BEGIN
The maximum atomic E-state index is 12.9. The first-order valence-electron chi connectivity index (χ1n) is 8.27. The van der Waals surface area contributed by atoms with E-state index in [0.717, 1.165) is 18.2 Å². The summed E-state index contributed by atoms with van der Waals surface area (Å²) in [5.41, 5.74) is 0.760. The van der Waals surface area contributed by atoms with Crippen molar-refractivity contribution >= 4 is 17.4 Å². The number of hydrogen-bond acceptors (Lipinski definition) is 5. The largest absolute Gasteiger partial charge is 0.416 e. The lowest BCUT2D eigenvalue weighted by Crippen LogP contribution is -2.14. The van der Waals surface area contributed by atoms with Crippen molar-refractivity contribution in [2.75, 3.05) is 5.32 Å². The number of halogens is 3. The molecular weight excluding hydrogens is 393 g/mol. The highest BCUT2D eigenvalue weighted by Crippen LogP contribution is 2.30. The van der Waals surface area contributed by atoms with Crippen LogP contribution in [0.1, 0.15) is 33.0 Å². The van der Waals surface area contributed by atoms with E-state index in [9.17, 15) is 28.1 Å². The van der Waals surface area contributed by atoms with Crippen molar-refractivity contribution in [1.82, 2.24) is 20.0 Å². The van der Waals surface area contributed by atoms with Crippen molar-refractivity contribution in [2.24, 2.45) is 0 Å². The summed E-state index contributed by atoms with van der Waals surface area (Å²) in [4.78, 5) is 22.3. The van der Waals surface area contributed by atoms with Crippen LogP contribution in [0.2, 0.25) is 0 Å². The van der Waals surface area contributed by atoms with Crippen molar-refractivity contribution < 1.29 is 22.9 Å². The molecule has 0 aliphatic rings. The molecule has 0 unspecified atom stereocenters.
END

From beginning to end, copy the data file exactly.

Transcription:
The maximum atomic E-state index is 12.9. The first-order valence-electron chi connectivity index (χ1n) is 8.27. The van der Waals surface area contributed by atoms with E-state index in [0.717, 1.165) is 18.2 Å². The summed E-state index contributed by atoms with van der Waals surface area (Å²) in [5.41, 5.74) is 0.760. The van der Waals surface area contributed by atoms with Crippen molar-refractivity contribution >= 4 is 17.4 Å². The number of hydrogen-bond acceptors (Lipinski definition) is 5. The largest absolute Gasteiger partial charge is 0.416 e. The lowest BCUT2D eigenvalue weighted by Crippen LogP contribution is -2.14. The van der Waals surface area contributed by atoms with Crippen molar-refractivity contribution in [2.75, 3.05) is 5.32 Å². The number of halogens is 3. The molecular weight excluding hydrogens is 393 g/mol. The highest BCUT2D eigenvalue weighted by Crippen LogP contribution is 2.30. The van der Waals surface area contributed by atoms with Crippen LogP contribution in [0.1, 0.15) is 33.0 Å². The van der Waals surface area contributed by atoms with E-state index in [9.17, 15) is 28.1 Å². The van der Waals surface area contributed by atoms with Crippen molar-refractivity contribution in [1.82, 2.24) is 20.0 Å². The van der Waals surface area contributed by atoms with Crippen molar-refractivity contribution in [2.24, 2.45) is 0 Å². The summed E-state index contributed by atoms with van der Waals surface area (Å²) in [4.78, 5) is 22.3. The van der Waals surface area contributed by atoms with Crippen LogP contribution in [0.2, 0.25) is 0 Å². The van der Waals surface area contributed by atoms with Crippen molar-refractivity contribution < 1.29 is 22.9 Å². The molecule has 0 aliphatic rings. The molecule has 0 unspecified atom stereocenters.